Dr. Kenneth Mayer, Medical Research Director at The Fenway Institute, served as a Guest Editor on a new special issue of Journal of the International AIDS Society (JIAS). The supplemental issue, titled Understanding and addressing the HIV and STI syndemics, was also guest edited by Henry de Vries of Amsterdam University Medical Centers.
From the beginning of the AIDS epidemic, it was clear that HIV and sexually transmitted infections (STI) had much in common and the key populations at increased risk of HIV acquisition – men who have sex with men, sex workers, transgender individuals, and people who inject drugs – are also affected by STI. As we came to understand the epidemiology of HIV and STI better, it became evident that behaviors leading to STI acquisition are more likely to be part of sexual networks where HIV prevalence is higher. At a biological level, inflammatory and ulcerative STI facilitated HIV transmission and acquisition, whereas HIV infection led to increased infectiousness of several STI pathogens.
Although many of existing preventative measures are effective for both HIV and STI, the rising use of PrEP has brought a new perspective to prevention in key populations. While we have seen a decline in the incidence of new HIV infections, several reports have shown an increase in the incidence of some STI, making this issue a public health priority requiring an urgent public health response.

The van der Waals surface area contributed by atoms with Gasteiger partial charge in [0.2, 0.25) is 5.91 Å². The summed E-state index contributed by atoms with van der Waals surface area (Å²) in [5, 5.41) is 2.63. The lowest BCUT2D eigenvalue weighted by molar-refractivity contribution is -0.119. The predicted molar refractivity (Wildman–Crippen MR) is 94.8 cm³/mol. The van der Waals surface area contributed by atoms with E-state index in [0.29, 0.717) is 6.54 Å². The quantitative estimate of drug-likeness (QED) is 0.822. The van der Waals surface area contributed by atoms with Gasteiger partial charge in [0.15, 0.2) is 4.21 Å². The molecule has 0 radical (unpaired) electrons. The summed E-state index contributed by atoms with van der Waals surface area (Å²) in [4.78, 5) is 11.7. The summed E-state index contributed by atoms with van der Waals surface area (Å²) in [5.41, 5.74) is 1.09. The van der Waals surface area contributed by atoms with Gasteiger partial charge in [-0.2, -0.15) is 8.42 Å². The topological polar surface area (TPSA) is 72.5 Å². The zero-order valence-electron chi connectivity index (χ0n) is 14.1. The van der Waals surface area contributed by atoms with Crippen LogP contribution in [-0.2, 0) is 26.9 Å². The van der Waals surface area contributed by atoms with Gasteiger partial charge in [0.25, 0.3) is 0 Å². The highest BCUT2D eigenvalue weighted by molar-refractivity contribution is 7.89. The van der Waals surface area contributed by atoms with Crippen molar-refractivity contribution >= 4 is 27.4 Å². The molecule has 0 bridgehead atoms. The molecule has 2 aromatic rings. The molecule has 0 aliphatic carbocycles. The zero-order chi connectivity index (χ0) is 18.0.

This timely supplement, stemming from the STI 2018 conference in Amsterdam, the Netherlands, describes the current state of the science related to HIV and STI interactions and discusses challenges ahead for a more integrated response to these syndemics. Taken together, the articles provide a comprehensive and updated review of the field globally, from a review of the relationships between classical STI and HIV in the era of antiretroviral treatment and prevention to the description of the mechanisms of STI-induced inflammation in women, and from a discussion of the biomedical interventions to prevent HIV, “risk compensation” and STI to the evolution of care for STI.
Thank you, Dr. Mayer, for helping shed light on these important public health issues.
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